6. What are the names of the four lead characters in Lock, Stock And Two Smoking Barrels? (one point per correct answer)
7. While stalking Clarice Starling through the basement, in The Silence Of The Lambs, what gives Jame Gumb’s position away?
8. The following is the poster tagline for which film, “Stealing, cheating, killing. Who says romance is dead”?
9. The three characters who attempt to rob the First Brooklyn Savings Bank, in Dog Day Afternoon, all share the same first initial. What is it?
S (Sonny, Sal and Stevie)
10. How does Leon refer to his job as a hitman, in Leon?

ROUND IV: Promotion & Release
1. Who starred in Cleopatra, Who’s Afraid Of Virginia Woolf and Nineteen Eighty-Four? Peter Ustinov? Richard Burton? Laurence Olivier?
2. Which of the following was not directed by John Hughes? Uncle Buck? Ferris Bueller’s Day Off? Pretty In Pink?
3. The following quote is from which version of King Kong, “I’m going out to make the greatest picture in the world, something that nobody’s ever seen or heard of. They’ll have to think up a lot of new adjectives when I come back”? 1933? 1976? 2005?
4. What is the name of the militant immigrant’s rights group in Children Of Men? The Fishes? The Monkeys? The Dogs?
5. Which of the following was the first film for which Peter Sarsgaard received top billing? Kinsey? An Education? Jarhead?
6. Humphrey Bogart was born in 1899. What year did he die? 1957? 1959? 1961?
7. Nicholas Angel and Danny Butterman are the two lead characters in which film? Hot Fuzz? Brassed Off? The Boat That Rocked?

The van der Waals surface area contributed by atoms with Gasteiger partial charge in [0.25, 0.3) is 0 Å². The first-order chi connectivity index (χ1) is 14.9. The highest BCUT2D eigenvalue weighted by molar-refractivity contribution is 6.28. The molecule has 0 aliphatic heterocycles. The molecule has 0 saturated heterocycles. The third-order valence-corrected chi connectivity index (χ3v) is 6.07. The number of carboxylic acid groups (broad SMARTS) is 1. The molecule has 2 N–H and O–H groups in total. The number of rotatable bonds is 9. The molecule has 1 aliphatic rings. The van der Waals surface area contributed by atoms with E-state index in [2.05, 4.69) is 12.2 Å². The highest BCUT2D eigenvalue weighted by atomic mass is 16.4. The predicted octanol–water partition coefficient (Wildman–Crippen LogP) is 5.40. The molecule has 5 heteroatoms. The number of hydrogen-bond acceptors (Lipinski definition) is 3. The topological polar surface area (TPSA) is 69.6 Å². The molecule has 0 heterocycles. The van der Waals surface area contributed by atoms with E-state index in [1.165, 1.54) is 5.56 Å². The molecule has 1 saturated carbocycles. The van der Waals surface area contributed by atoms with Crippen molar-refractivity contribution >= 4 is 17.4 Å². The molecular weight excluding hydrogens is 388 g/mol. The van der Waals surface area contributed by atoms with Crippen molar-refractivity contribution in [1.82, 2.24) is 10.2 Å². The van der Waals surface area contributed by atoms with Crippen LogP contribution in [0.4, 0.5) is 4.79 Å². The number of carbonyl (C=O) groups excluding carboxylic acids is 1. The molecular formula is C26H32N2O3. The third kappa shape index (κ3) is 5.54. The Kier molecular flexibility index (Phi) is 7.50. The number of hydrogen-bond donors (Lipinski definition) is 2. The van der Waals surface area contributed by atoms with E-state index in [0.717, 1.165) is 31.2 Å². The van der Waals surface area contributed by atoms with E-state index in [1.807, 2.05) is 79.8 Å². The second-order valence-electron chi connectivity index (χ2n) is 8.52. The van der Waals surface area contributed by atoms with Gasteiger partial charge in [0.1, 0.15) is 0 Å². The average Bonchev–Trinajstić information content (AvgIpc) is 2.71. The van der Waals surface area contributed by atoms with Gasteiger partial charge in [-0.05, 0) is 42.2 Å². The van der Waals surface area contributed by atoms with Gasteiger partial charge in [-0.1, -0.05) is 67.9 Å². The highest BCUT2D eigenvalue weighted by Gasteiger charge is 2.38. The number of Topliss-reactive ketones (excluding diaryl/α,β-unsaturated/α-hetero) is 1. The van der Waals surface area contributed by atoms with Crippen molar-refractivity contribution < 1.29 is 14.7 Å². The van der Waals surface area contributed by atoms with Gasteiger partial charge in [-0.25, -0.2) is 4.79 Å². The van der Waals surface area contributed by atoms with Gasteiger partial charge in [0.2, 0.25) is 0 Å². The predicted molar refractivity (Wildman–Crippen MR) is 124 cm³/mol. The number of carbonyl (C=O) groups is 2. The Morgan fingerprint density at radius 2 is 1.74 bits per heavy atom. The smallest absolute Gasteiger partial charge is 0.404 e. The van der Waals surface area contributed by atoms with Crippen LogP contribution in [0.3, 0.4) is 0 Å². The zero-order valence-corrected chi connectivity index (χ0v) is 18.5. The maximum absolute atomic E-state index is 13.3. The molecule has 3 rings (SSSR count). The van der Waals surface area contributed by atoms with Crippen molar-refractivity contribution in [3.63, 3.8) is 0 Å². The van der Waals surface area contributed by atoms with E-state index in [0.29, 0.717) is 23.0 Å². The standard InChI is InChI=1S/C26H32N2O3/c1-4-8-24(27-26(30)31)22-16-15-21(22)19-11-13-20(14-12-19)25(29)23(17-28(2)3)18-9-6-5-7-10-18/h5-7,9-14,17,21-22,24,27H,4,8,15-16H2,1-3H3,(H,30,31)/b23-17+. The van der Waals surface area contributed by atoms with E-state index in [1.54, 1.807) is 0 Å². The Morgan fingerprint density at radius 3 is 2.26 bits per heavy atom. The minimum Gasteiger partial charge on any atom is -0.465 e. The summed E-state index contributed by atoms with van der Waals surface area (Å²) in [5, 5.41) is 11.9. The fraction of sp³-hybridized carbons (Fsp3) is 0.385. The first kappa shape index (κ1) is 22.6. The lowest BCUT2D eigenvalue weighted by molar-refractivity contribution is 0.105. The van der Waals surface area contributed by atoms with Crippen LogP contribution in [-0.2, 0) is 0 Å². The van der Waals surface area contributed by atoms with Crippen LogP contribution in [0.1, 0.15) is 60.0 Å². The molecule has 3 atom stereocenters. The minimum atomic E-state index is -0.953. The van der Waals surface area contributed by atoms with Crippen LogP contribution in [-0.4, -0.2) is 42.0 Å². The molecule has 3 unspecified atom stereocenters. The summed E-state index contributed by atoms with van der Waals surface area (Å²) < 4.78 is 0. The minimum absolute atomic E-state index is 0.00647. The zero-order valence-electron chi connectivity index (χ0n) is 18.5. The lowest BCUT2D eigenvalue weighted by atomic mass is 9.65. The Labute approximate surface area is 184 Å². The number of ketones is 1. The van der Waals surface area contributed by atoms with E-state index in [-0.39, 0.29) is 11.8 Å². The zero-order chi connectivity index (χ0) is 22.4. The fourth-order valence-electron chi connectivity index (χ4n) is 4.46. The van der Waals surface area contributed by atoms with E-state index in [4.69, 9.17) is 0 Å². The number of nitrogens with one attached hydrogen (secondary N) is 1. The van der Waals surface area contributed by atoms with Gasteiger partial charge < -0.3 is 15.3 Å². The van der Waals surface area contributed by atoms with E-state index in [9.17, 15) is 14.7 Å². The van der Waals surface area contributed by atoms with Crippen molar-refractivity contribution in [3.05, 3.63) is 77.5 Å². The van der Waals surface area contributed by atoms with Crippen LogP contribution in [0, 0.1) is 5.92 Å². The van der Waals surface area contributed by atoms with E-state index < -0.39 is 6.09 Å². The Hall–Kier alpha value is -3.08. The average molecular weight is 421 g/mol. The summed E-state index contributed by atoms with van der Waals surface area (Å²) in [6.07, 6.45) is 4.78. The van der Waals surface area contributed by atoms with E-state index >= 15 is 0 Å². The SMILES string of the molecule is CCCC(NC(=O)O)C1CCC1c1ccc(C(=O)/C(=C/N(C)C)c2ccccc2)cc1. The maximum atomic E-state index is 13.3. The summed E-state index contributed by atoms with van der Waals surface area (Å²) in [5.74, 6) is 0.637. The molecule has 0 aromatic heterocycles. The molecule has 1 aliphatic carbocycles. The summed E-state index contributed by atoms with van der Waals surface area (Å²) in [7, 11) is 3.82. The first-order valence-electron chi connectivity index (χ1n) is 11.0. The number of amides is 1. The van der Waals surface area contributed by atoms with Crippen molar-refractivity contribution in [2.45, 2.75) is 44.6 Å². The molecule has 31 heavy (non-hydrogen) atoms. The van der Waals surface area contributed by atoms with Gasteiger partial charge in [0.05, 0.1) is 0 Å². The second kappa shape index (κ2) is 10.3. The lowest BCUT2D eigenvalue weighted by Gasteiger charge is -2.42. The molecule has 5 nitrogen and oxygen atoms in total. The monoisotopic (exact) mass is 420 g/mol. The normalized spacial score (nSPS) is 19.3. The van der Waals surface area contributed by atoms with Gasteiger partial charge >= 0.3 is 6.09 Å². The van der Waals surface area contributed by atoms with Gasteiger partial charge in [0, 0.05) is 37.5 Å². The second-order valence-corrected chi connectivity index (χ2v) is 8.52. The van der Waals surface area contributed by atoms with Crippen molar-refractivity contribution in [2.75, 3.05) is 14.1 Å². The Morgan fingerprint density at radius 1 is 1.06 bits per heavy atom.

8. How old is John Connor supposed to be in Terminator 2? 10? 12? 14?
9. Which of the following films was not directed by Akira Kurosawa? The Lower Depths? The Only Son? Red Beard?
THE ONLY SON (directed by Yasujiro Ozu)
10. Before Jude Law was cast as Watson in 2009’s Sherlock Holmes, Colin Farrell was the front-runner to play the role. True or False?

Screenshots: The Shining / Mars Attacks! / Anger Management
Poster: The Royal Tenenbaums
Actor: James Woods


Top 5 Motion Pictures of the Year
Blue Jasmine
Frances Ha
Zero Dark Thirty
Pacific Rim
The Kings of Summer

Best Cinematic Experience Of 2013
Pacific Rim
Les Miserables
Frances Ha

Best Director
Kathryn Bigelow (Zero Dark Thirty)
Jordan Vogt-Roberts (The Kings of Summer)
Noah Baumbach (Frances Ha)

Best Leading Actor
Simon Pegg (The World’s End)
Alexis Denisof (Much Ado About Nothing)
Jamie Foxx (Django Unchained)

Best Leading Actress
Cate Blanchett (Blue Jasmine)
Greta Gerwig (Frances Ha)
Jessica Chastain (Zero Dark Thirty)

Best Actor In A Supporting Role
Sir Ben Kingsley (Iron Man 3)
Samuel L Jackson (Django Unchained)
James Franco (Spring Breakers)

Best Actress In A Supporting Role
Sally Hawkins (Blue Jasmine)
Anne Hathaway (Les Miserables)
Emma Watson (The Bling Ring)

Best Ensemble Cast
The Kings of Summer
Much Ado About Nothing